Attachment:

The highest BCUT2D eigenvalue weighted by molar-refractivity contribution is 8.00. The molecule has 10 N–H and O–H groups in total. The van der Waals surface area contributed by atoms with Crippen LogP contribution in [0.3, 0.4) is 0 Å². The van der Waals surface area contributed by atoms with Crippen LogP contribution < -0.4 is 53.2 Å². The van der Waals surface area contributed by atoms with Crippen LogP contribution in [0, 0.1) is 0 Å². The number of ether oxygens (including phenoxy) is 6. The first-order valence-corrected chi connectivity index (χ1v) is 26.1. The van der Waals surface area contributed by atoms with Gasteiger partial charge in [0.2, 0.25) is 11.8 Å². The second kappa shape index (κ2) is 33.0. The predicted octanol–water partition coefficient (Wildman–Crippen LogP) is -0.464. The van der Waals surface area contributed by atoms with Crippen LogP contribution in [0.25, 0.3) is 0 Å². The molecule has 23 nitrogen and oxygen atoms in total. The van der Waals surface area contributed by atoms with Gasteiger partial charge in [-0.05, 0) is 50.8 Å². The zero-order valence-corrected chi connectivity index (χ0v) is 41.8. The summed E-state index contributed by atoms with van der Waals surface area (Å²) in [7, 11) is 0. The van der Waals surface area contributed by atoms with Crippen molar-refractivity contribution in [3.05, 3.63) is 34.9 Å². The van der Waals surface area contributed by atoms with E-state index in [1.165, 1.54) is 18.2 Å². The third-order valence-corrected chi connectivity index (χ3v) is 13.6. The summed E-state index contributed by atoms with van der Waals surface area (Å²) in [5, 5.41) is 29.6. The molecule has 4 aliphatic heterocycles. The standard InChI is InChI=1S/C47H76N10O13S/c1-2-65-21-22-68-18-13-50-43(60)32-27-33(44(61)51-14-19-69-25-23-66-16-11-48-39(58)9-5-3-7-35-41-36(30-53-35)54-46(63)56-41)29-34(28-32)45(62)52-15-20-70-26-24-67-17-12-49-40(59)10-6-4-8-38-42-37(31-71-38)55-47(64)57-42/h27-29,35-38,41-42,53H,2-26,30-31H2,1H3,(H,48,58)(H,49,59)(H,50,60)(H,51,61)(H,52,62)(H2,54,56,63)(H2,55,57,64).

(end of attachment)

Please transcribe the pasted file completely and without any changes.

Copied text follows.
The highest BCUT2D eigenvalue weighted by molar-refractivity contribution is 8.00. The molecule has 10 N–H and O–H groups in total. The van der Waals surface area contributed by atoms with Crippen LogP contribution in [0.3, 0.4) is 0 Å². The van der Waals surface area contributed by atoms with Crippen LogP contribution < -0.4 is 53.2 Å². The van der Waals surface area contributed by atoms with Crippen LogP contribution in [0, 0.1) is 0 Å². The number of ether oxygens (including phenoxy) is 6. The first-order valence-corrected chi connectivity index (χ1v) is 26.1. The van der Waals surface area contributed by atoms with Gasteiger partial charge in [0.2, 0.25) is 11.8 Å². The second kappa shape index (κ2) is 33.0. The predicted octanol–water partition coefficient (Wildman–Crippen LogP) is -0.464. The van der Waals surface area contributed by atoms with Crippen LogP contribution in [0.25, 0.3) is 0 Å². The molecule has 23 nitrogen and oxygen atoms in total. The van der Waals surface area contributed by atoms with Gasteiger partial charge in [-0.05, 0) is 50.8 Å². The zero-order valence-corrected chi connectivity index (χ0v) is 41.8. The summed E-state index contributed by atoms with van der Waals surface area (Å²) in [7, 11) is 0. The van der Waals surface area contributed by atoms with Crippen molar-refractivity contribution in [3.05, 3.63) is 34.9 Å². The van der Waals surface area contributed by atoms with E-state index in [1.165, 1.54) is 18.2 Å². The third-order valence-corrected chi connectivity index (χ3v) is 13.6. The summed E-state index contributed by atoms with van der Waals surface area (Å²) in [5, 5.41) is 29.6. The molecule has 4 aliphatic heterocycles. The standard InChI is InChI=1S/C47H76N10O13S/c1-2-65-21-22-68-18-13-50-43(60)32-27-33(44(61)51-14-19-69-25-23-66-16-11-48-39(58)9-5-3-7-35-41-36(30-53-35)54-46(63)56-41)29-34(28-32)45(62)52-15-20-70-26-24-67-17-12-49-40(59)10-6-4-8-38-42-37(31-71-38)55-47(64)57-42/h27-29,35-38,41-42,53H,2-26,30-31H2,1H3,(H,48,58)(H,49,59)(H,50,60)(H,51,61)(H,52,62)(H2,54,56,63)(H2,55,57,64).